Dean Raffaelli, D.O.
He is president of the Chicago Urasenke Association. His past articles are available at www.deanraf.blogspot.com
• Japan is a benevolent country. Its people are friendly and generous. So helpful, that I feel guilty about being in their country and being inept at the Japanese language. As much as this lack of language skill is a determent to navigating the various complexities and even the simplicities, what is worse is that it puts my host at a decided disadvantage. Once I have entered into a conversation that I sense will go nowhere, most Japanese are committed to see my request through whether they understand it or not.
• I have learned that if I quickly withdraw my request, thank them, and move on, no one will feel beholden. But if I persist, then in most cases, they will feel the need to help no matter what. This scenario played itself out multiple times on our recent three-week stay in Japan.
• Charlotte and I began our trip in the relative ease of Kyoto. Kyoto is at the same time a modern sophisticated city and a charmingly medieval one. They are used to foreigners. There are gaijin crawling down every small lane, inspecting every temple and shrine, and standing befuddled outside the ubiquitous curtained entryways; they — we — are everywhere.
• For the most part in Kyoto we got away with English, but the farther south we ventured, the less and less we were understood. It caught us off guard, and it required the Japanese citizenry to rescue us several times.
• Maybe I will try to a relate a few episodes, not in any particular order for my jet lag addled brain will not allow for that. One of the reasons we went south to Kyushu and then to Hagi was to see the origins of famous tea pottery. This led us first to Karatsu. It is a small town with a large castle perched on its highest point and it even has a street named after the tea bowls produced there, Chawan-Gama Street.
• Though the town had a 100yen bus to shuffle tourist around we choose to walk. And walk we did. By the time we had walked out to the castle site in the late afternoon it was raining and our feet were aching, so why not take the bus back to the train station. The only problem was we could not find the bus stop. It must have been right in front of our faces but as far as we were concerned, it was invisible.
• It started to drizzle so we stepped into a beautiful little shop at the base of the castle mount with our maps in hand. I had the bright idea of asking the shop keeper. He was somewhat older than middle age, nicely dressed in his grey cardigan sweater, and did not seem concerned when we came up to him wheedling multiple maps while blurting out, “bus stop”.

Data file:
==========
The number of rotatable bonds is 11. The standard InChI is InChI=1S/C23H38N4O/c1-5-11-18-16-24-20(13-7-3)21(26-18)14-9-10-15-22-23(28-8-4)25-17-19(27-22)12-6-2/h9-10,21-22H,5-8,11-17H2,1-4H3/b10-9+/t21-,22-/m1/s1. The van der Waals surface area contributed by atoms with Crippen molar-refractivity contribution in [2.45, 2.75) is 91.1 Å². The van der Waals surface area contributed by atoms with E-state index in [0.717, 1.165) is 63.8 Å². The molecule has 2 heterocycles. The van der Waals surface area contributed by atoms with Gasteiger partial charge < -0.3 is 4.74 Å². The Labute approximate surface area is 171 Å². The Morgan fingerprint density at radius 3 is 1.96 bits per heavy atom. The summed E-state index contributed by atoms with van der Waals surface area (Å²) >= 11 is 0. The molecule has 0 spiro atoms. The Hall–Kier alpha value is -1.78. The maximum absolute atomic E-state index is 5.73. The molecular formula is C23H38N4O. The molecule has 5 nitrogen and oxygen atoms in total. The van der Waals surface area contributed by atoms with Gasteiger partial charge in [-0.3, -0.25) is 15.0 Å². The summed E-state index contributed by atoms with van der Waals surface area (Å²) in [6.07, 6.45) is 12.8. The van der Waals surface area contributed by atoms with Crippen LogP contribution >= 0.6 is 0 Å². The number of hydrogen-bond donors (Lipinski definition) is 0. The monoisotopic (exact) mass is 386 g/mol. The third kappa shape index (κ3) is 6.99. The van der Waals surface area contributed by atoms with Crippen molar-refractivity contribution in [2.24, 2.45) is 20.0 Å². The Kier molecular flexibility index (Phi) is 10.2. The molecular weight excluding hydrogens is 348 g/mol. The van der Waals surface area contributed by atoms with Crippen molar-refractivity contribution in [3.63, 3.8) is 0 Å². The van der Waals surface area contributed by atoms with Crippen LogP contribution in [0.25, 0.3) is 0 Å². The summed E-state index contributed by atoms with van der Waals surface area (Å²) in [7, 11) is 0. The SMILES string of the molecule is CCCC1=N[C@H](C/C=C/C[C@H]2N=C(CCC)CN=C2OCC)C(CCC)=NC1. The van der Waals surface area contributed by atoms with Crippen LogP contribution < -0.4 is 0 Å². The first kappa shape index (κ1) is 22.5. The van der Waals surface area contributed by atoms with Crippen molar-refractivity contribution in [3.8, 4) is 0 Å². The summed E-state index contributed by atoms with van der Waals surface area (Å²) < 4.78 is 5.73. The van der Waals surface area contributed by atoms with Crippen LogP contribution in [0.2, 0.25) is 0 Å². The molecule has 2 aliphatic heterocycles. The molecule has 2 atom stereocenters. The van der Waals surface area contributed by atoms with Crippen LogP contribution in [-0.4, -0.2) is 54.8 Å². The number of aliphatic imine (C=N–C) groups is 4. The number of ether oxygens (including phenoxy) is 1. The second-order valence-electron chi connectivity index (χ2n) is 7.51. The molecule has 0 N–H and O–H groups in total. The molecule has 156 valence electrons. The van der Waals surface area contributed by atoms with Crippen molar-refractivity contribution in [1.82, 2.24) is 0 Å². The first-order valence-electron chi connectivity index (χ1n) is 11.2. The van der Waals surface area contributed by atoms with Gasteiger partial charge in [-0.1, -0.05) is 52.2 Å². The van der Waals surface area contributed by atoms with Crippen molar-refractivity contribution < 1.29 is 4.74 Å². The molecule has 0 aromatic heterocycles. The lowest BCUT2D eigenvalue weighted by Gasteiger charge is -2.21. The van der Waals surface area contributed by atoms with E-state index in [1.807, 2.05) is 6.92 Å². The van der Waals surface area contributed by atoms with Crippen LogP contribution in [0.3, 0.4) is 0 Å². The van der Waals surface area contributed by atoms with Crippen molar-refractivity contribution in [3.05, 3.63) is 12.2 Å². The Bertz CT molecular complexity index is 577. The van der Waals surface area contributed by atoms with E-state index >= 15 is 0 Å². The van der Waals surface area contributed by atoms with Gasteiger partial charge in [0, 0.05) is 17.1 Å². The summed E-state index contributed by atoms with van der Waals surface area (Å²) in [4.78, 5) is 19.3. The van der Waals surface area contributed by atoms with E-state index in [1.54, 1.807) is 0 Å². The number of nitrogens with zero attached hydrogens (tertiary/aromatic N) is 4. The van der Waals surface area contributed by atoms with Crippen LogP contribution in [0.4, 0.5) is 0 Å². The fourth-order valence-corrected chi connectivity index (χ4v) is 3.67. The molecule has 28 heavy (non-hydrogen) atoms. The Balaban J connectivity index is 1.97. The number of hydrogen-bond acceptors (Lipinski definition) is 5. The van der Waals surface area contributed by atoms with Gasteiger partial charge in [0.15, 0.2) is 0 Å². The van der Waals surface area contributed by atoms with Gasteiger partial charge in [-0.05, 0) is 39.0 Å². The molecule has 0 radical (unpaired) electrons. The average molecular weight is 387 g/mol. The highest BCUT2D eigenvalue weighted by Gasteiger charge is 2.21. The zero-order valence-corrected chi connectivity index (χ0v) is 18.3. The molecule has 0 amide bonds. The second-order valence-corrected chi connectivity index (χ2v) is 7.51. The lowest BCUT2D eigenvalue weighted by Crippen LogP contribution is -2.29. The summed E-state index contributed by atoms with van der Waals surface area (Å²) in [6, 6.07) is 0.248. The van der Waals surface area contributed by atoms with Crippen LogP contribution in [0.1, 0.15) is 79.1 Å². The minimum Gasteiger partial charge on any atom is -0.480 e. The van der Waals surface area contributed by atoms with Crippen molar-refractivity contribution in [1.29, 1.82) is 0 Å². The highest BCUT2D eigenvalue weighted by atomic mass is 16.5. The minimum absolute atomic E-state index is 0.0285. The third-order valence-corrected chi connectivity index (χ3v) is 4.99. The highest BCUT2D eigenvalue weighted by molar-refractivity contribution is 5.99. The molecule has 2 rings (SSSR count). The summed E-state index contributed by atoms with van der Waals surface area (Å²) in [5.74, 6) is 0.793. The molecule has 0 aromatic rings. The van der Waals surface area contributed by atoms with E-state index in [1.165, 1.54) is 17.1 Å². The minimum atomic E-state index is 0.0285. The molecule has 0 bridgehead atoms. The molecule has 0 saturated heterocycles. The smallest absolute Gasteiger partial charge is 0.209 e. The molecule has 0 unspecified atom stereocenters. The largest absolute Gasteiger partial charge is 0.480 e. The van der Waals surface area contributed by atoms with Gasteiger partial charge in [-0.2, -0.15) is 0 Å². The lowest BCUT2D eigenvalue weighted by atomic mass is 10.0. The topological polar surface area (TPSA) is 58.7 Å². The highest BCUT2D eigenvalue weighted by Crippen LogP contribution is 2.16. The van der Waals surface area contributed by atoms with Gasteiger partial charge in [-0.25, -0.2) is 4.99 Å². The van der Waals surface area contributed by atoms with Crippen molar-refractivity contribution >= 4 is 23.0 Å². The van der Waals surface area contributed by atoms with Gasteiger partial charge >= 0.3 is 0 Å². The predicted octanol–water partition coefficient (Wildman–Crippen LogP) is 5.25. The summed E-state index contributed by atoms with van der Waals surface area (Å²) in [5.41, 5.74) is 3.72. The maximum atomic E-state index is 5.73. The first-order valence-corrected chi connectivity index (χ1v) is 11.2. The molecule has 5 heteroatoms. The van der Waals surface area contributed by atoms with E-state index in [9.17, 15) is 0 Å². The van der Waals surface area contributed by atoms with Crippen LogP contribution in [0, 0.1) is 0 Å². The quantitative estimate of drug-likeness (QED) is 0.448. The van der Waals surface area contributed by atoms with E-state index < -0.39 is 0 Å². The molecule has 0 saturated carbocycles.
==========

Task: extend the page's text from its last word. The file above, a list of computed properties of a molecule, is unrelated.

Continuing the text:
• Calmly he surmised the situation and picked up the phone. After a moment of referring to the hieroglyphics on our maps, he had a conversation and wrote the gleaned information down. He gestured to the time he had written on the paper, and pointed to a corner on the other side of the street from his establishment. We thanked him, bowed deeply and left the shop befuddled. We walked to the area but there was no sign of a bus stop; so, deciding that it was not that far to the train station started walking. It began to rain as we crossed a bridge and took a right towards the station.
• We were about three blocks into our journey when a spotless white Toyota Camry cut us off. The side window opens and it is our shopkeeper motioning us into his car. Without a moments hesitation we jump in the back seat and he hurries off as we both simultaneously say, “arigato gozaimasu”. Next thing we know we are in the train station slipping our tickets into the carousal with five minutes to spare.
• Then there were the two men who finding us having a somewhat heated discussion with maps in hand, go out of their way to walk us to a road where their hand signals make sense. And the blue clad JR information woman that is so flustered that she cannot help us, calls down to the first floor to have an English speaking fellow employee intercepted in the parking lot before she gets in her car, to help us buy tickets and board the bus to Hagi.
• The list goes on. The staff at the impeccable Japanese inn that put their three heads together and realized that we will never catch the bus if we waited for a taxi, then dragged a well suited gentleman from the back office to impel him to get the van and drive us to the station.
• There was the charming Japanese couple, that have been living in Detroit for the last 44 years, who informed us that the slivers of speckled white translucent fish we have just eaten is fugu or blowfish. And the man on the shinkansen that after giving us the wrong information risks missing the train to track us down and guide us to our seats.
• I cannot remember more now. I think the Japanese do
this because in their hearts, while we are in their country, they feel
responsible for our well being. And this benevolence is reflected in chanoyu’s
second guiding principle, kei or respect. So, before we return I think
I will either get a better navigation program on my phone or learn some
rudimentary Japanese. Or we could just stay in Kyoto, not a bad choice